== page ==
Shanghai History

Originally little more than marshland, Shanghai was an insignificant village for much of its early history, and was inhabited by people from the Majiabang tribe from around 5000BC. Thanks to its proximity to the coast, it became a port during the years of the Eastern Jin and Tang dynasties, before being officially upgraded from village status to market town in 1074 by the Southern Song dynasty.

The Yuang rulers turned it into a city in 1291, with Shanghai becoming an important port and home to an Imperial garrison. Under the mediaeval Ming rulers, the city continued to develop, with the Huang River being dredged to allow more shipping and a city wall erected in 1553 to see off pirates. But for all the development, it wasn't until after the British opened their concession here in 1842 that modern Shanghai really came into being.

The British presence in Shanghai was soon followed by the French and Americans, and by 1853 Shanghai had overtaken all other Chinese ports. Built on the trade of opium, silk and tea, the city also lured the world’s great houses of finance, which erected grand palaces of plenty. Shanghai also became a byword for exploitation and vice; its countless opium dens, gambling joints and brothels managed by gangs were at the heart of Shanghai life.

The Kuomintang government cooperated with the foreign police and the Shanghai gangs, as well as Chinese and foreign factory owners, to suppress labour unrest. As a result, the poor of Shanghai developed an appetite for radical politics and the Chinese Communist Party (CCP) was formed in the city in 1921. In 1949, after numerous setbacks, they went on to ‘liberate’ Shanghai.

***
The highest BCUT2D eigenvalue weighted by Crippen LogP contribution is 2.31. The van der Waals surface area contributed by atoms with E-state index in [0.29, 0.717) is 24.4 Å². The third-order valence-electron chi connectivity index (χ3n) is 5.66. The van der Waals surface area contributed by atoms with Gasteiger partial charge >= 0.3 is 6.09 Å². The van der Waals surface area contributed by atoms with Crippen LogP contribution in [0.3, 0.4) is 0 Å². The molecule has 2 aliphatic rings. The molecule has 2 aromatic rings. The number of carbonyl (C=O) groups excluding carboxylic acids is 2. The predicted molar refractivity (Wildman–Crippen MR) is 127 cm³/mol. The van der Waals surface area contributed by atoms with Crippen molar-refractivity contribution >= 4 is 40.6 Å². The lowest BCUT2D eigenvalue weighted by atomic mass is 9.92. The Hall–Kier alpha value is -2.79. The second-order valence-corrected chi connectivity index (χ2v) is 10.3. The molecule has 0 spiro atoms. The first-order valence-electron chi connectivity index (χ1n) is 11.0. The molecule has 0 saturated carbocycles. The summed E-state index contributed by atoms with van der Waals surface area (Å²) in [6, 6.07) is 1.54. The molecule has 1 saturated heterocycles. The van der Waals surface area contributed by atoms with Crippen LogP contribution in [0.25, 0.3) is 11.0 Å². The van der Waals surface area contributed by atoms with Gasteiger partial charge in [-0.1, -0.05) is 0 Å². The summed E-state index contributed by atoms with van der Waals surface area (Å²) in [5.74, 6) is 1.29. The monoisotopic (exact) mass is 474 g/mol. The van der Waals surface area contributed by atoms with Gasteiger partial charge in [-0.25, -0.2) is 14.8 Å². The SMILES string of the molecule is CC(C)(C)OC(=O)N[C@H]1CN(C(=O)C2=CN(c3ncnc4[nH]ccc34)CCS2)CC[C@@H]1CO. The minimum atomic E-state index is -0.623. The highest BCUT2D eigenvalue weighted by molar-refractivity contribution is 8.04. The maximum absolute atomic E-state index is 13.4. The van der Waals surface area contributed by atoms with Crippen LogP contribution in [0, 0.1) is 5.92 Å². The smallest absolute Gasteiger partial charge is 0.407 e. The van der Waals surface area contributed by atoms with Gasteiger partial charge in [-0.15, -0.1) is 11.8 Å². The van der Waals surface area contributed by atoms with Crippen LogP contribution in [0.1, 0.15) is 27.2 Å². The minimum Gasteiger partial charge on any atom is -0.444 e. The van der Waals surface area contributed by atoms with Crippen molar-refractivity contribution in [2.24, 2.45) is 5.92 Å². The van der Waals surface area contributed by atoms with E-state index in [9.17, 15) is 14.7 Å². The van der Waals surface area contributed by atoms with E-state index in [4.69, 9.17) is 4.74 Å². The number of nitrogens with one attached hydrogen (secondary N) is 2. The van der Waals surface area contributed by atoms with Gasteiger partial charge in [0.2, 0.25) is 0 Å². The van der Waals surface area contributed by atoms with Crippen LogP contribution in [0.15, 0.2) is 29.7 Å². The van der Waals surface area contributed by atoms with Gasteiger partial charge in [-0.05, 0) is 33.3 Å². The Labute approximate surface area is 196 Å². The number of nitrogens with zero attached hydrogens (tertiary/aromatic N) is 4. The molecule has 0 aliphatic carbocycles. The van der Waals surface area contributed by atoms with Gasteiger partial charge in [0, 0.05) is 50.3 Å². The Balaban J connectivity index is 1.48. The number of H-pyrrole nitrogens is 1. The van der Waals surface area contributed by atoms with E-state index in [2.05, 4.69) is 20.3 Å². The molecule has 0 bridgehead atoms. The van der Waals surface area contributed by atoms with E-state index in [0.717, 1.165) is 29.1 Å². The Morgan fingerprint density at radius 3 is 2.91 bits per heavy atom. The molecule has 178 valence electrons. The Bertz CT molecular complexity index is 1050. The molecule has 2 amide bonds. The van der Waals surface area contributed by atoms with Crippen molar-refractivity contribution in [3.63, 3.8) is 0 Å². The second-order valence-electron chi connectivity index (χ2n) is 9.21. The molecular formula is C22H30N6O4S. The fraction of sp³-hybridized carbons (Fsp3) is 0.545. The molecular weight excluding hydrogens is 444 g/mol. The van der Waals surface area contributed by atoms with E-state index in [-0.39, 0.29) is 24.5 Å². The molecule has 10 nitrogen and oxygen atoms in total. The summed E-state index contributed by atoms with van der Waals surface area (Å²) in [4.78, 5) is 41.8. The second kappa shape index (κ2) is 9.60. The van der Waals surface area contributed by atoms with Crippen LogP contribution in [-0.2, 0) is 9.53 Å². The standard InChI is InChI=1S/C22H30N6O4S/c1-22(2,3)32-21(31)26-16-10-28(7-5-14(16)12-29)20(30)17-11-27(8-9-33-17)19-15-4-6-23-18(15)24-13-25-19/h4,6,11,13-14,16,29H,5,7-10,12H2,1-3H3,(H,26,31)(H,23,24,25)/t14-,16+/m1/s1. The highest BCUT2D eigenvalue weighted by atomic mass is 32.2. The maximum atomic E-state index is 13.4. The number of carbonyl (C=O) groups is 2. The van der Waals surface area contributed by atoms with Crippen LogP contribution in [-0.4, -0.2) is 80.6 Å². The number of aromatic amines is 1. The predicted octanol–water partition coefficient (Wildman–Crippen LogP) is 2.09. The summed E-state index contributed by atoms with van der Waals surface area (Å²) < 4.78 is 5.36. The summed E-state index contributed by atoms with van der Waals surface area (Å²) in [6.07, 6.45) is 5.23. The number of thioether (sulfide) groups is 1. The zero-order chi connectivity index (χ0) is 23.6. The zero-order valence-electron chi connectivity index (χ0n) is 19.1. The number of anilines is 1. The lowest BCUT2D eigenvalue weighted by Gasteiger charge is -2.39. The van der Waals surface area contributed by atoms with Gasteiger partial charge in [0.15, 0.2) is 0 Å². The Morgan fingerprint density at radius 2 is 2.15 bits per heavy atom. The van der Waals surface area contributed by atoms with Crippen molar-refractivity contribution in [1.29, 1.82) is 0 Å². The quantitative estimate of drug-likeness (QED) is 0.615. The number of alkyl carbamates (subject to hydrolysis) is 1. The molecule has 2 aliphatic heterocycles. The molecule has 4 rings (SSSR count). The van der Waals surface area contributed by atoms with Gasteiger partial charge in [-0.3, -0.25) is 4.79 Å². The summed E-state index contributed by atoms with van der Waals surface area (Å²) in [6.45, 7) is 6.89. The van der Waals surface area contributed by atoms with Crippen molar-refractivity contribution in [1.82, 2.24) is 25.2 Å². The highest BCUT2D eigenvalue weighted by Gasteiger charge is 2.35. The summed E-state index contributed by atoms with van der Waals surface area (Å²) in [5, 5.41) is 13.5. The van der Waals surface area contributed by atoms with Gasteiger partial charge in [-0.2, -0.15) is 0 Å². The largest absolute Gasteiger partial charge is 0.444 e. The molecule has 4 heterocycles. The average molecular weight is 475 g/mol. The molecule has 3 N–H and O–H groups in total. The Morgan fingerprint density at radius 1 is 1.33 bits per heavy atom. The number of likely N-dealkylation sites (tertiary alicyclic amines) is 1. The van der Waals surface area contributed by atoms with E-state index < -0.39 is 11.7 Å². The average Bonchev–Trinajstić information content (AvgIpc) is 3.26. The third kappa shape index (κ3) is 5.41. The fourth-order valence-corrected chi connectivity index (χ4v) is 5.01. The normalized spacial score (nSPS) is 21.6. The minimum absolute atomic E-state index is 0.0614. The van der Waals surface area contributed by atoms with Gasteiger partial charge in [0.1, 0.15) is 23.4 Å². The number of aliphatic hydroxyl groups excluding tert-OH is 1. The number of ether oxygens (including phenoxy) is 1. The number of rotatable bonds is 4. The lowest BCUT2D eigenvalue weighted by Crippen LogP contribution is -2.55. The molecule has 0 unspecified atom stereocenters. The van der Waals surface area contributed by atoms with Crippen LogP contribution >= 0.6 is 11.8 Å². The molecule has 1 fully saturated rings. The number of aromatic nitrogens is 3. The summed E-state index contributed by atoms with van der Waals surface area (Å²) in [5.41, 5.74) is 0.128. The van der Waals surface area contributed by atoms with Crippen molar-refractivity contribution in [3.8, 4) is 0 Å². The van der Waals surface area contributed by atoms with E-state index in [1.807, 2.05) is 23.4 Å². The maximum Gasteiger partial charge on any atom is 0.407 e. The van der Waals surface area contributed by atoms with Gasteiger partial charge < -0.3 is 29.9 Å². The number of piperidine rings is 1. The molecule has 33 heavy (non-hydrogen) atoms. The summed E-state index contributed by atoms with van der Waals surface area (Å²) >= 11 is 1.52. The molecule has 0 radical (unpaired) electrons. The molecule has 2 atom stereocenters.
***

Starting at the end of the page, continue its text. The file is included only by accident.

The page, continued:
The communists eradicated the slums, rehabilitated the city’s hundreds of thousands of opium addicts, and eliminated child and slave labour, but when the decadence went, so did the splendour, and Shanghai soon became a colourless factory town. Shanghai’s long malaise came to an abrupt end in 1990, with the announcement of plans to develop Pudong, on the eastern side of the Huangpu River. The city's now famous neon-lit skyline soon followed.

Did you know?
• The hu character on Shanghai license plates come from the city’s original name – Hudu – which in turn came from the word used to describe wooden fish traps.
• From 1863 to 1865, Yu Garden was home to the Small Swords Society – a Triad group.
• The world’s tallest statue of Frederic Chopin is in Zhongshan Park.

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